Uncommon Descent Serving The Intelligent Design Community

Texas board chair limits time for public comment re textbooks

arroba Email

At “Hairballs,” a Houston Press blog, Richard Connelly tells us that in the “Texas Science Textbook Wars: Ed Board Slashes Time for Public Comment” (Jul. 19 2011). Apparently, the new chair can only stand to hear from the Darwin lobby for about four hours.

“Unfortunately, hopes that the new chair might focus the board on ensuring that Texas kids get a sound education have almost evaporated just two weeks after her appointment by Governor Perry,” TFN’s [Darwin lobby’s] Kathy Miller says. “Ms. Cargill appears to be just as determined as her two predecessors to promote divisive ‘culture war’ battles on the state board and in our children’s classrooms. And her decision to dramatically limit public testimony this week demonstrates a stunning disregard for the concerns of parents and other citizens who want students to get a science education that truly prepares them to succeed in college and a 21st-century economy.”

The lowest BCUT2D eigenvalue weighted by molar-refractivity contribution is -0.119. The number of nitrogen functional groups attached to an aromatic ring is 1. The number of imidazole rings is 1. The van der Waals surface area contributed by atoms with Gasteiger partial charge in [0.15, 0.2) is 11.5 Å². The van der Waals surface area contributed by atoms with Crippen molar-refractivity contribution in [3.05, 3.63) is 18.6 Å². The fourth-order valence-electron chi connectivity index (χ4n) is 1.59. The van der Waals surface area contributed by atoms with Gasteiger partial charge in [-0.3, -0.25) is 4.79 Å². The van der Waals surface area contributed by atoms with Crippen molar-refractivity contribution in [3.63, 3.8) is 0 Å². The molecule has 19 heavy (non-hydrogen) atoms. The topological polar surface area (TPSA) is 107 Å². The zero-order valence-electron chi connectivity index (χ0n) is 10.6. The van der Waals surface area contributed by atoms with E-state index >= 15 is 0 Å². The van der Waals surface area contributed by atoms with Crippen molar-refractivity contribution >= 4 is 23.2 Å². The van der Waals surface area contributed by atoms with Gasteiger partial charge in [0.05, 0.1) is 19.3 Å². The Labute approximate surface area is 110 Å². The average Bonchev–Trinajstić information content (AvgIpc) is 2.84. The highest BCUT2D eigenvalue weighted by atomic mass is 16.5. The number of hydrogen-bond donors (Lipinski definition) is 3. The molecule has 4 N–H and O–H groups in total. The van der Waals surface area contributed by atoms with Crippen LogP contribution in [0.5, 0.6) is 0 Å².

Actual effect? Sources say it should mean that one major lobby is chosen to represent each key view, conserving everyone’s time.

One problem with providing unlimited time is that every pressure group head must hit the state house to prove he deserves his salary when, in fact, his position is identical to the sixteen pressure groups before and the eighteen after his. Perhaps Texans just don’t want to pay for that stuff any more.

Follow UD News at Twitter!

H'mm: If -- in an era where laptops, vid cams, YouTube, PowerPoint or Impress and drawing packages are ubiquitous -- you and a panel cannot make a reasonable overview of your case, receive and respond to rebuttals or interventions, and answer key questions from stakeholders, members of the public and elected representatives in four hours, with provision for reference documents [and with a whole Internet there for the details and onward links to your heart's content], something is wrong with the case. Cf my own draft try at an independent origins science course, summary and intro, here. (There is even a scope-sequence outline here, aka a syllabus; and BTW, I have had some experience in designing and developing courses and programmes of study.) Maybe the scope-seq intro is worth a look here, as a problem identification and suggested solution exercise: